Page 2835 - Week 09 - Tuesday, 11 October 2022

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This year’s budget only transfers $10 million worth of stamp duty to rates, a trajectory that means stamp duty cannot ever be abolished.

Chief Minister, the ACT is now halfway through the tax reform program. Will residential conveyance duty be abolished 2032?

MR BARR: I thank Ms Lee for the question. There was indeed a pretty grievous factual error in that AFR article. I will give the journalist the benefit of the doubt that he is not familiar with reading ACT budget papers. But the amount that Ms Lee referred to in the question was in fact an additional amount of stamp duty deduction on top of the already announced scheduled amount that is part of each step of stage 3 of the tax reforms.

So the answer to the question is yes. The current policy intent of the government is to eliminate stamp duty over a 20-year period. We are halfway through that period. That period has another decade to run.

MS LEE: Chief Minister, I ask what your response is to the statement in the same AFR article that said:

Restricting dwelling supply has artificially propped up government revenue by pushing up the price of land that the ACT sells to developers, while also inflating stamp duties and land taxes on homes.

MR BARR: I do not believe that there is any factual basis for that particular claim. Were that to be true, then the ACT’s position would be unique in Australia. But, in fact, house prices and land values have increased more in other parts of Australia.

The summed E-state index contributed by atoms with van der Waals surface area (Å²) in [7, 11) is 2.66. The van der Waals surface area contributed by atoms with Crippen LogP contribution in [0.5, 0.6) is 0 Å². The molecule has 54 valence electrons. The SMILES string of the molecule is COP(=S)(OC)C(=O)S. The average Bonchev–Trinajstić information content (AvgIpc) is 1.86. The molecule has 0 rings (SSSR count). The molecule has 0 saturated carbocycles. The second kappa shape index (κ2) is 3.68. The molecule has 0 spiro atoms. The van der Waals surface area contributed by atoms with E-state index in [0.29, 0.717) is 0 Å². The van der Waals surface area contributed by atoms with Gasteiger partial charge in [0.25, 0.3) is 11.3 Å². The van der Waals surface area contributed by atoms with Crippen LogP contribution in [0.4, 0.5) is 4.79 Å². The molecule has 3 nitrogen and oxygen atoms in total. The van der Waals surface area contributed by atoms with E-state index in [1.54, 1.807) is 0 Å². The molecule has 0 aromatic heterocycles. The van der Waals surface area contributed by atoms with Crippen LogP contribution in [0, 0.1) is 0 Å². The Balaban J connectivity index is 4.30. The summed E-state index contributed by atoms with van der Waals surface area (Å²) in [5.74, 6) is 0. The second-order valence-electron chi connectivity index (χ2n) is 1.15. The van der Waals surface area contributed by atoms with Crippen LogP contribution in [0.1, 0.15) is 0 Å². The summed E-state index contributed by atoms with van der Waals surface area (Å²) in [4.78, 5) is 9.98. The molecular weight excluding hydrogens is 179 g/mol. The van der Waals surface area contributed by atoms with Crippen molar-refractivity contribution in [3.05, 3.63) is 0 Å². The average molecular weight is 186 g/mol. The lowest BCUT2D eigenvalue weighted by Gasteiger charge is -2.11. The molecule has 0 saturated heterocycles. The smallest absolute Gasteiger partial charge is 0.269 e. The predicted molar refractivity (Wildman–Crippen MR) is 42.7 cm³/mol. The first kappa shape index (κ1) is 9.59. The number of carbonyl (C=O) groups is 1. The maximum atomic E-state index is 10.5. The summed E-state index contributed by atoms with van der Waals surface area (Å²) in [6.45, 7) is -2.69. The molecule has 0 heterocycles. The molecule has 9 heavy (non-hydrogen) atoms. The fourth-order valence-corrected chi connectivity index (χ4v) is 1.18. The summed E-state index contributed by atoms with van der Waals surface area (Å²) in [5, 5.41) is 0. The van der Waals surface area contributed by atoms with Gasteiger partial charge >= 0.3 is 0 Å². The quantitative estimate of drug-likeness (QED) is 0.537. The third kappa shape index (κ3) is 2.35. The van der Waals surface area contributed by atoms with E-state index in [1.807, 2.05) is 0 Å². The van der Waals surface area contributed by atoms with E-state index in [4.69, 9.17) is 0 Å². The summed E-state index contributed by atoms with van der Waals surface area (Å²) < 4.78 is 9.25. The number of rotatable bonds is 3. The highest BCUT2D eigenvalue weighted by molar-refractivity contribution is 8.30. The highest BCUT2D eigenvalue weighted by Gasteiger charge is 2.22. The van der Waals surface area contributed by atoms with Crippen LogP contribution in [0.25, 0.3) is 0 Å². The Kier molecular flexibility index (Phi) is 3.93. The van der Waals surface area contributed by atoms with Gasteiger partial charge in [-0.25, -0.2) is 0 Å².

MR CAIN: Chief Minister, how will the ACT address your budget deficits if you can no longer rely on residential conveyancing duty revenue?

MR BARR: The tax reform program sees a substitution from transaction-based taxes to broad-based land taxes over a 20-year period. The revenue base, Mr Cain, is more stable as a result, because transaction-based taxes fluctuate year by year depending on the volume of the transactions and at what part of the housing market they occur; whereas, if—

Mr Cain: So more revenue from rates? Is that what you are saying?

MADAM SPEAKER: Mr Cain, you have had your question; now hush.

MR BARR: The most efficient form of taxation available to this level of government are broad-based land taxes. They have the least distortionary impact on economic activity.

There are three things that can be taxed, Mr Cain: land, labour and capital. We tax capital as lightly as possible because it is highly mobile. Labour is taxed at a state and territory level in this country through payroll taxes, but we exclude most businesses that operate in the territory from paying payroll tax, focusing our payroll tax on large

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